During World War I, the American Library Association launched a Library War Service program to bring books to soldiers in training camps and overseas.
The librarians wore dark green uniforms with Library War Service patches and insignia.
The ALA archive has a page about the Library War Service uniforms (both the camp uniform, shown above, and the hospital uniform). They offer this description, drawn from a 1918 circular letter on women’s uniform standards:
The camp librarian uniforms for women consisted of a skirt suit of “forest green” wool, with four pockets on the coat, a fabric belt, and a seam down the center of the skirt. The tie was a darker green than the suit, the shirt was any white high-necked shirt of the librarian’s choice (or a grey flannel shirt if needed), and the shoes were either black or tan. The hat was dark green with a large black ribbon band with a flat bow on the back, and adding a veil to the hat was expressly not allowed. The uniform was marked “ALA” with one large pin on the front of the hat, two small pins on the lapels, and an embroidered patch on the lower left sleeve.
Only one of these uniforms is known to survive; it has never been photographed (or not at all thoroughly) and, moreover, doesn’t seem to be documented up to the current standard. (Which is to say, it’s at the Smithsonian and I have tried several times to find even an item record for it in their web system with no luck.)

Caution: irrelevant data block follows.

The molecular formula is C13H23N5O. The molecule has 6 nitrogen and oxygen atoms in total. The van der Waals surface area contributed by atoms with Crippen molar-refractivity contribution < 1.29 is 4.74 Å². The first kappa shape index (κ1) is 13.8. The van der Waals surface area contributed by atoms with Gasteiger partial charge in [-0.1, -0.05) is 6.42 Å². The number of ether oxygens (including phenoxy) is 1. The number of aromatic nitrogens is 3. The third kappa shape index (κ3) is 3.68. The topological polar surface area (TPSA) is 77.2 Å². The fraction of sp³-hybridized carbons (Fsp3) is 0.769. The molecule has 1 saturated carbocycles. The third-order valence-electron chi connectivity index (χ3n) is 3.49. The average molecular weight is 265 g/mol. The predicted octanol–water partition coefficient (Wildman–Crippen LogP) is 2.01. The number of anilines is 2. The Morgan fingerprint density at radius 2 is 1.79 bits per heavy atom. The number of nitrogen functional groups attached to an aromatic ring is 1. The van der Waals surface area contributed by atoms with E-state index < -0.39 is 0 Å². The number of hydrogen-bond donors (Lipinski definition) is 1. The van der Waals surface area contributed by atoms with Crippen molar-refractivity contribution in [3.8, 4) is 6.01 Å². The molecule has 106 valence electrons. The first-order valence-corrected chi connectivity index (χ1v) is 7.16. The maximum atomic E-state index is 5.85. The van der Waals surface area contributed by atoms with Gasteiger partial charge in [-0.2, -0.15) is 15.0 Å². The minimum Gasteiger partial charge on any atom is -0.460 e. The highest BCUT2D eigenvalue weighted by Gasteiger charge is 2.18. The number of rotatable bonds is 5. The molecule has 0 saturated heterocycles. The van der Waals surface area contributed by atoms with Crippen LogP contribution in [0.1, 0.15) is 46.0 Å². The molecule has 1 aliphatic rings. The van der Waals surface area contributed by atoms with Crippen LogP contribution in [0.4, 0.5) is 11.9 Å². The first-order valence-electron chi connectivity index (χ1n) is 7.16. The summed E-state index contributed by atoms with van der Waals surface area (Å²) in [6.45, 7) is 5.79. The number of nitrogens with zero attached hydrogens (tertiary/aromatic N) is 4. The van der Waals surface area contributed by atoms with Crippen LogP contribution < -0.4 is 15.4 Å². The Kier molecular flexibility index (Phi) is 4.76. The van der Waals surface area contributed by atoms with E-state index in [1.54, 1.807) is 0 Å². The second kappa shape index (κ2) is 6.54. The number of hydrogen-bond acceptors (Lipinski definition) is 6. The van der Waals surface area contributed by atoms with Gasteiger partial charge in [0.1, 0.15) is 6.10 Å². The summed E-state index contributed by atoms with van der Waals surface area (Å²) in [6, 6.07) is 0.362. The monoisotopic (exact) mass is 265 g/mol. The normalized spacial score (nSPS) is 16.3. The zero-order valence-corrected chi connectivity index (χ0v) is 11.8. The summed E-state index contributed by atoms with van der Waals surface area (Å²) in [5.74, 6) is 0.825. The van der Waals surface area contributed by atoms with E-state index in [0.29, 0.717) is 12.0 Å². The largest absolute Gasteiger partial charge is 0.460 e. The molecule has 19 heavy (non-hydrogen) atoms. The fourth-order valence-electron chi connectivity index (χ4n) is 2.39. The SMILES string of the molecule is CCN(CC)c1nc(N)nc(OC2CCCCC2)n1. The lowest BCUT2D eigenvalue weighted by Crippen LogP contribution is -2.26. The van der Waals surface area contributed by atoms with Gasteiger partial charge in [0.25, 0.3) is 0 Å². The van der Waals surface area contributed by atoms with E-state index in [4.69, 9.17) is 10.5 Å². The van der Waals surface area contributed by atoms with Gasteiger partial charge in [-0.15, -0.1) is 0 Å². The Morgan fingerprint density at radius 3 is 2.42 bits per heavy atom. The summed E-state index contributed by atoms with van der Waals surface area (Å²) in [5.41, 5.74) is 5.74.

It seems useful to note that some of what makes that photo so striking, and the uniform so appealing, is the presence and attitude of the woman at center front. Here she is again with an overcoat and alternate hat:
You can get a better look here of her shirt collar, and her laced, heeled boots. Anyway, not everyone is as flattered by the uniform as Ms. Griggs, and if I make one for myself, I’ll have to keep an eye on how I can make sure it looks that snappy. (Given that I think I’m a lot taller than her, this might be an interesting challenge.) Admittedly, some of her snap is in her confidence inside the uniform.
The women’s librarian uniform is actually pretty similar to other women’s uniforms of the time. The Smithsonian has a page about women’s uniforms during WWI, which has photos of a contract surgeon’s uniform, a Salvation Army cook rolling pie crusts while wearing a gas mask pouch, and a display case with three Red Cross driver uniforms and one Foreign Service.
The uniforms all appear to have a similar form of A-line ankle-length skirt with center front seam (sewn for librarians, buttoned for the others) and four-pocket “tunic.” There is some variation, and it’s harder to tell on the pie chef, but there’s a definite consistency here.
Here’s a better photo of a Red Cross uniform in this style:
The American Library in Paris Tumblr has a photo of a librarian in her shirtsleeves:
The tumblr is full of period photos of the library and its users. If you love libraries, definitely take a look. Also if you love old documents! They scan fronts and backs of everything they post.
I’d guess this photo is also the uniform without the tunic:
This photo is particularly noteworthy as it looks like her skirt has a slash pocket!
Anyway, I’ll be researching this more, but this is an initial survey so I can figure out things like what patterns to look for, and what kind of blouse I’ll need.